Mastering an instrument is a process…

My well-meaning father threatened to pull me out of piano lessons twice in my life.  The first time, I was still living in Elizabeth, New Jersey.  My fiery, red-headed Cuban piano teacher had given yet another less than stellar review after that week’s lesson.  Combined with their observation of my sluggish practicing at home, there came a threat.  “Keep this up and no more lessons!”  I begged, “No, please, I’ll practice, I’ll practice!!”  Something similar happened again when I was a bit older, but living in Florida.  Dad had to shake my foundation a bit again to get me focused.  In these moments, I realized how much I really did love music and thought wiser than to take my lessons for granted.

In retrospect, those lulls in my practice were normal.  I have been the student of two instruments- the piano and the voice.  In my experience, the relationship I have had with each instrument has been very cyclical.  Similar to any relationship, there are highs and lows.  Students sometimes experience frustration with themselves, frustration with their progress and hit a low.  People sometimes give up- they decide to stop taking lessons when they hit a low, thinking that they will never get any better.  However, if a student is aware that these highs and lows are normal, and really to be expected, one can navigate through a low with patience.  One never knows when the next growth spurt is approaching.

My teacher in Sarasota was an angelic, gentle woman.  When I was a high school student, she helped hone my skills which in turn earned me spots at both of the music schools at Florida State University and Stetson University.  Music aside, she taught an even greater lesson:  the importance of optimism and positivity.

I teach at the college level and also in my home studio.  I have taught privately for 15 years and I’ve noticed a pattern among many of my students over this period of time.  People have a tendency to  judge themselves harshly.  Sometimes, we are so close to our development that we can’t see our own improvement and progress.  Learning an instrument is a process best undertaken with a good deal of patience and kindness towards one’s self.  I told a voice student this past week:  “While you practice, don’t say anything to yourself that you wouldn’t say to your best friend.”  It is so important to keep a positive mind set.  Just because you can’t play a certain passage on the piano perfectly at tempo right now doesn’t mean you never will!  Just because that high C at the end of your piece isn’t blooming perfectly doesn’t mean you’re an awful singer!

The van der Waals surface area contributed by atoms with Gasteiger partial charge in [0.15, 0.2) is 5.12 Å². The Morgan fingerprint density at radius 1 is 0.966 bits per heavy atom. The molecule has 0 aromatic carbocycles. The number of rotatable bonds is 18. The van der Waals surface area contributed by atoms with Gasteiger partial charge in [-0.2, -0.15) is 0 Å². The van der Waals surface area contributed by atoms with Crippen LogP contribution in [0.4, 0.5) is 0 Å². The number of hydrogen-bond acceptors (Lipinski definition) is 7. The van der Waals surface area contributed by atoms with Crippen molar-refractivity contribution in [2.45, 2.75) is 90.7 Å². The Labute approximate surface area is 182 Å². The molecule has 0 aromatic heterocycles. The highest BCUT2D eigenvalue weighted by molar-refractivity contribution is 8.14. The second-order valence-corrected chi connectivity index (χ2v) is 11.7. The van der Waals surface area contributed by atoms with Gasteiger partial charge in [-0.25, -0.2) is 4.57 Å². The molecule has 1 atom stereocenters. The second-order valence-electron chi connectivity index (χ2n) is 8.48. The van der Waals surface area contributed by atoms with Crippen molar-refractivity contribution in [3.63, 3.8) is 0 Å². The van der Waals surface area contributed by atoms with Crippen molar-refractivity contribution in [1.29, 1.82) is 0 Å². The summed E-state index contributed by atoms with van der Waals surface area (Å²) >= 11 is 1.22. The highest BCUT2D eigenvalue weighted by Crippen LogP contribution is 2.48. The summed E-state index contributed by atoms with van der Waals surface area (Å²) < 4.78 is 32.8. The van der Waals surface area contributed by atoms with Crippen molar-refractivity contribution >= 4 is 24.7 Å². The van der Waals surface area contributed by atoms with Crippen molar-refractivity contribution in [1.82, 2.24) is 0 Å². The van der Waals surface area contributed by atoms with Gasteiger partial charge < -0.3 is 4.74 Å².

Whenever one of my students starts to say, “I’m not getting this.”  Or, “I can’t do that” – I always make them add the word YET to the end of their sentence.  If you add the word “yet”,  at least you open yourself up to the possibility that one day, likely very soon, you WILL be able to do it.  A wise person recently said to me, “the word is your wand.”

As you start your studies in any instrument, as you progress – do two things:  practice your instrument efficiently and practice being kind to yourself.  Put together, you will make enormous progress.  Just like life, perfecting your art and learning to make music is a process.  Be patient with yourself and enjoy it!

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